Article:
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Pub cellar ceiling - need to be fire rated??


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Hi all,

Quick question - old pub (built 1600's). Timber floors throughout. L1 alarm system was installed in 2010 as compensation for uncertainty on building materials / levels of fire resistance. Separate sleeping accommodation above pub (private flats with own independent entry / exit).

Question is, would you expect the basement / beer cellar ceiling to be compartmented??

They have a fire door on ground floor to the cellar, but when you get down in the cellar, the ceiling is riddled with holes to allow pipes and cables to travel up...

There is no formal fire strategy which i guess is normal for this type / age of premises.

Reason for query is that previous FRA's have always said that the L1 alarm system is adequate to compensate for any defects to compartmentation...new FRA this year states that the cellar must be separated from ground with 60-min fire resistant material. The alarm is interlinked to sounders in the flats above too.

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Detection can never fully replace compartmentation breaches as there is a minimum Required Safe Evacuation Time (which is higher in sleeping risk) that even the earliest warning won't be enough if a fire (or more importantly the heat, smoke & toxins) has no physical check.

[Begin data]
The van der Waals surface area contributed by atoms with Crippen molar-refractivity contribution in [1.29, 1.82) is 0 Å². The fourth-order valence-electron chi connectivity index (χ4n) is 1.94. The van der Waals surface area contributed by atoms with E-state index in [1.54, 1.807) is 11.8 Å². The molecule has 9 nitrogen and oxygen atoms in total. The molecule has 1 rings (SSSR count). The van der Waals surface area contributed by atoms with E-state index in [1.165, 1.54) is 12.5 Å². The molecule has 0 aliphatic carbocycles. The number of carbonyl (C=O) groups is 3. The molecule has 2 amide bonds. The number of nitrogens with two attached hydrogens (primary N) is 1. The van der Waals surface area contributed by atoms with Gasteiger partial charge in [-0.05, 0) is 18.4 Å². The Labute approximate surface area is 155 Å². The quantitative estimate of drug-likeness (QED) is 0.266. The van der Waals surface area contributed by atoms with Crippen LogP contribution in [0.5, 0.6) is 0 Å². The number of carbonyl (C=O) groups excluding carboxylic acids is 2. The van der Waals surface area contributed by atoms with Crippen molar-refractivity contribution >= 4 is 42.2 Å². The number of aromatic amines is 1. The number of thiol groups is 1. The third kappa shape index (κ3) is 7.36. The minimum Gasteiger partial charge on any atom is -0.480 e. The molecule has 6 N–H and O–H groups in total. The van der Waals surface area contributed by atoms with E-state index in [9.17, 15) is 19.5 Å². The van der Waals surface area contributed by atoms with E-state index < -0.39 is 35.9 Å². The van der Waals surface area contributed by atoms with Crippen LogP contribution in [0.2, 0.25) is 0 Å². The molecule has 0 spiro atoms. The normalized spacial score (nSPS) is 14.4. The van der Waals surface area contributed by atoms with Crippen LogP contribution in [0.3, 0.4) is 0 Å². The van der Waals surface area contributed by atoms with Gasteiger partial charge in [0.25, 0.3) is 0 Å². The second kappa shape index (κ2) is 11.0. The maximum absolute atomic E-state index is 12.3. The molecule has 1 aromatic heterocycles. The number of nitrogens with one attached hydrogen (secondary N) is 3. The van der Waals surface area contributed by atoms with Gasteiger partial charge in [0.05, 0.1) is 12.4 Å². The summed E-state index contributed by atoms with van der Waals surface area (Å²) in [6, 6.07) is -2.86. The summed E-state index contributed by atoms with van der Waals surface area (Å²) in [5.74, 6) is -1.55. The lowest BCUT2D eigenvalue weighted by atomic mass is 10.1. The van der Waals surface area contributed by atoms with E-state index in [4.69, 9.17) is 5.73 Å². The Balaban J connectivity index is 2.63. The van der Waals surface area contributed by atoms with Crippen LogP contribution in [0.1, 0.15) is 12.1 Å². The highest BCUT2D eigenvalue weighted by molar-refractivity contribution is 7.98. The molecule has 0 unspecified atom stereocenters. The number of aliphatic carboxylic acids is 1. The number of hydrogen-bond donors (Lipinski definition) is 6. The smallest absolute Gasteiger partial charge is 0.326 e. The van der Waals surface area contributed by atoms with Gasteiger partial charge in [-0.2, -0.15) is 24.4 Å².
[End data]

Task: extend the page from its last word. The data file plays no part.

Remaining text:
Basements should generally be 60 minutes, you might allow a lesser amount with compensation, but if you have multiple penetrations with no passive protection at all you are looking at a very hazardous situation.

I had a 19th century mill that was completely unprotected and should have had all the floors underdrawn to comply with benchmarks, even by putting in an L1 system and the premises being non public and office use the basement still had to be upgraded and the stairs protected (including upgrading all the doors) and all fire stopping improved, the only relaxation we could come to agreement with the enforcing authorities on was not underdrawings the upper floors. (although that was enough to keep the site viable as the disruption, temporary accommodation for tenants and costs of works for this alone would have been prohibitive)

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